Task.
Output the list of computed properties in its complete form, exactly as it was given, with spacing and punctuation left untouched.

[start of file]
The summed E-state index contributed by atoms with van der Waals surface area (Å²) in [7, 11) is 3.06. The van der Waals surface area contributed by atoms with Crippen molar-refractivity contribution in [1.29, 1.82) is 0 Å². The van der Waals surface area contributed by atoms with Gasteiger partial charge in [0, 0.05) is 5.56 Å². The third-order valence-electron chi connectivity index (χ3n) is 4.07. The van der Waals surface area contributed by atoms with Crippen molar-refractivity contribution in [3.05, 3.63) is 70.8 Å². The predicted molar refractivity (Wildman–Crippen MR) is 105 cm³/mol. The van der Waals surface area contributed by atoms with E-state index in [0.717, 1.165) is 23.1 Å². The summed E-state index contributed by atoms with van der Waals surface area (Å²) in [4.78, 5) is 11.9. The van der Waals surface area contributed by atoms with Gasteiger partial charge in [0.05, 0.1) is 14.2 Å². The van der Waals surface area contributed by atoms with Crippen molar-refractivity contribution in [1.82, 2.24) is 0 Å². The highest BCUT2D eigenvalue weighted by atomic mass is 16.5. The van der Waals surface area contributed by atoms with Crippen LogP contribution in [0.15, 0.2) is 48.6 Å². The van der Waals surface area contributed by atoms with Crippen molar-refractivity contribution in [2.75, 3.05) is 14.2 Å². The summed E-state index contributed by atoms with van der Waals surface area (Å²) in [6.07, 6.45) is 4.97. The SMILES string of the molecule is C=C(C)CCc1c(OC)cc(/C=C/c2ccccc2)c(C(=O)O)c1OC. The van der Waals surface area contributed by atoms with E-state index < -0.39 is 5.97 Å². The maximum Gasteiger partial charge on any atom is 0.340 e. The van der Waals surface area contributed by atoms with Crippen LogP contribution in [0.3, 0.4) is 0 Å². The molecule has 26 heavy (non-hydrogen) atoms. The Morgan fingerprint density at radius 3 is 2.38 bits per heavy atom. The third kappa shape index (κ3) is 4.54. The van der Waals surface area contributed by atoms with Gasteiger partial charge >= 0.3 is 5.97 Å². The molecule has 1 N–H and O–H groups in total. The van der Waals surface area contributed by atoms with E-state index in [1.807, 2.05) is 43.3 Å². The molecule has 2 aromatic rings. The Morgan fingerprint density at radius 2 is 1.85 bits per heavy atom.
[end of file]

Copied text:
The summed E-state index contributed by atoms with van der Waals surface area (Å²) in [7, 11) is 3.06. The van der Waals surface area contributed by atoms with Crippen molar-refractivity contribution in [1.29, 1.82) is 0 Å². The van der Waals surface area contributed by atoms with Gasteiger partial charge in [0, 0.05) is 5.56 Å². The third-order valence-electron chi connectivity index (χ3n) is 4.07. The van der Waals surface area contributed by atoms with Crippen molar-refractivity contribution in [3.05, 3.63) is 70.8 Å². The predicted molar refractivity (Wildman–Crippen MR) is 105 cm³/mol. The van der Waals surface area contributed by atoms with E-state index in [0.717, 1.165) is 23.1 Å². The summed E-state index contributed by atoms with van der Waals surface area (Å²) in [4.78, 5) is 11.9. The van der Waals surface area contributed by atoms with Gasteiger partial charge in [0.05, 0.1) is 14.2 Å². The van der Waals surface area contributed by atoms with Crippen molar-refractivity contribution in [1.82, 2.24) is 0 Å². The highest BCUT2D eigenvalue weighted by atomic mass is 16.5. The van der Waals surface area contributed by atoms with Crippen LogP contribution in [0.15, 0.2) is 48.6 Å². The van der Waals surface area contributed by atoms with Crippen molar-refractivity contribution in [2.75, 3.05) is 14.2 Å². The summed E-state index contributed by atoms with van der Waals surface area (Å²) in [6.07, 6.45) is 4.97. The SMILES string of the molecule is C=C(C)CCc1c(OC)cc(/C=C/c2ccccc2)c(C(=O)O)c1OC. The van der Waals surface area contributed by atoms with E-state index < -0.39 is 5.97 Å². The maximum Gasteiger partial charge on any atom is 0.340 e. The van der Waals surface area contributed by atoms with Crippen LogP contribution in [0.3, 0.4) is 0 Å². The molecule has 26 heavy (non-hydrogen) atoms. The Morgan fingerprint density at radius 3 is 2.38 bits per heavy atom. The third kappa shape index (κ3) is 4.54. The van der Waals surface area contributed by atoms with Gasteiger partial charge >= 0.3 is 5.97 Å². The molecule has 1 N–H and O–H groups in total. The van der Waals surface area contributed by atoms with E-state index in [1.807, 2.05) is 43.3 Å². The molecule has 2 aromatic rings. The Morgan fingerprint density at radius 2 is 1.85 bits per heavy atom.